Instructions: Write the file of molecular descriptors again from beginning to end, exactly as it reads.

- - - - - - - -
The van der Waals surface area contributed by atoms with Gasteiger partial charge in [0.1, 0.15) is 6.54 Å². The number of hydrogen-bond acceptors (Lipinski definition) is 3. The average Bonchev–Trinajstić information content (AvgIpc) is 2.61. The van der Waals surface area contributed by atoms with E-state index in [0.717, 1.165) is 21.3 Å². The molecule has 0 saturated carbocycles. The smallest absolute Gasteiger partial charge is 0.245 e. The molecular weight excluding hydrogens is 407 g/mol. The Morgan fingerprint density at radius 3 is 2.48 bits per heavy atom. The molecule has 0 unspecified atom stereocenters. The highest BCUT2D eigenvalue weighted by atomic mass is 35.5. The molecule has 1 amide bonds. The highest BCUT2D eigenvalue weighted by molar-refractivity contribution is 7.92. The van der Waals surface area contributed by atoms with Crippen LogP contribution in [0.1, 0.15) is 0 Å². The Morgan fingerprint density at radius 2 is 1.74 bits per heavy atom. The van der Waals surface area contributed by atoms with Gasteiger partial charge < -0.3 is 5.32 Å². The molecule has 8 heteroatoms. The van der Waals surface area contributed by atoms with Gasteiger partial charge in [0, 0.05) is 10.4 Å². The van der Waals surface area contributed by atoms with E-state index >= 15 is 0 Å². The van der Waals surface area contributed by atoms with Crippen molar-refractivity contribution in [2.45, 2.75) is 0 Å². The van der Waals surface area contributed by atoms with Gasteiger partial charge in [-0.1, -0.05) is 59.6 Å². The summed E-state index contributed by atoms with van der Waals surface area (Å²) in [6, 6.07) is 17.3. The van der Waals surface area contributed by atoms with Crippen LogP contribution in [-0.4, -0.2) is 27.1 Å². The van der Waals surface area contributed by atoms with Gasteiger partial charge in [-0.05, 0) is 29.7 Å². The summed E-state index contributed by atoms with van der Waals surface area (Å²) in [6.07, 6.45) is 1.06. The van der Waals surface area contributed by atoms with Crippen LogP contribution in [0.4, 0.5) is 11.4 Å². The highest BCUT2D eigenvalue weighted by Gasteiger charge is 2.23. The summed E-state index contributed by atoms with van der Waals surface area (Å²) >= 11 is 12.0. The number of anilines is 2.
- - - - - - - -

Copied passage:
The van der Waals surface area contributed by atoms with Gasteiger partial charge in [0.1, 0.15) is 6.54 Å². The number of hydrogen-bond acceptors (Lipinski definition) is 3. The average Bonchev–Trinajstić information content (AvgIpc) is 2.61. The van der Waals surface area contributed by atoms with E-state index in [0.717, 1.165) is 21.3 Å². The molecule has 0 saturated carbocycles. The smallest absolute Gasteiger partial charge is 0.245 e. The molecular weight excluding hydrogens is 407 g/mol. The Morgan fingerprint density at radius 3 is 2.48 bits per heavy atom. The molecule has 0 unspecified atom stereocenters. The highest BCUT2D eigenvalue weighted by atomic mass is 35.5. The molecule has 1 amide bonds. The highest BCUT2D eigenvalue weighted by molar-refractivity contribution is 7.92. The van der Waals surface area contributed by atoms with Crippen LogP contribution in [0.1, 0.15) is 0 Å². The Morgan fingerprint density at radius 2 is 1.74 bits per heavy atom. The van der Waals surface area contributed by atoms with Gasteiger partial charge < -0.3 is 5.32 Å². The molecule has 8 heteroatoms. The van der Waals surface area contributed by atoms with Gasteiger partial charge in [0, 0.05) is 10.4 Å². The van der Waals surface area contributed by atoms with E-state index >= 15 is 0 Å². The van der Waals surface area contributed by atoms with Crippen molar-refractivity contribution in [2.45, 2.75) is 0 Å². The van der Waals surface area contributed by atoms with Gasteiger partial charge in [-0.1, -0.05) is 59.6 Å². The summed E-state index contributed by atoms with van der Waals surface area (Å²) in [6, 6.07) is 17.3. The van der Waals surface area contributed by atoms with Crippen LogP contribution in [-0.4, -0.2) is 27.1 Å². The van der Waals surface area contributed by atoms with Gasteiger partial charge in [-0.05, 0) is 29.7 Å². The summed E-state index contributed by atoms with van der Waals surface area (Å²) in [6.07, 6.45) is 1.06. The van der Waals surface area contributed by atoms with Crippen LogP contribution in [0.4, 0.5) is 11.4 Å². The highest BCUT2D eigenvalue weighted by Gasteiger charge is 2.23. The summed E-state index contributed by atoms with van der Waals surface area (Å²) >= 11 is 12.0. The number of anilines is 2.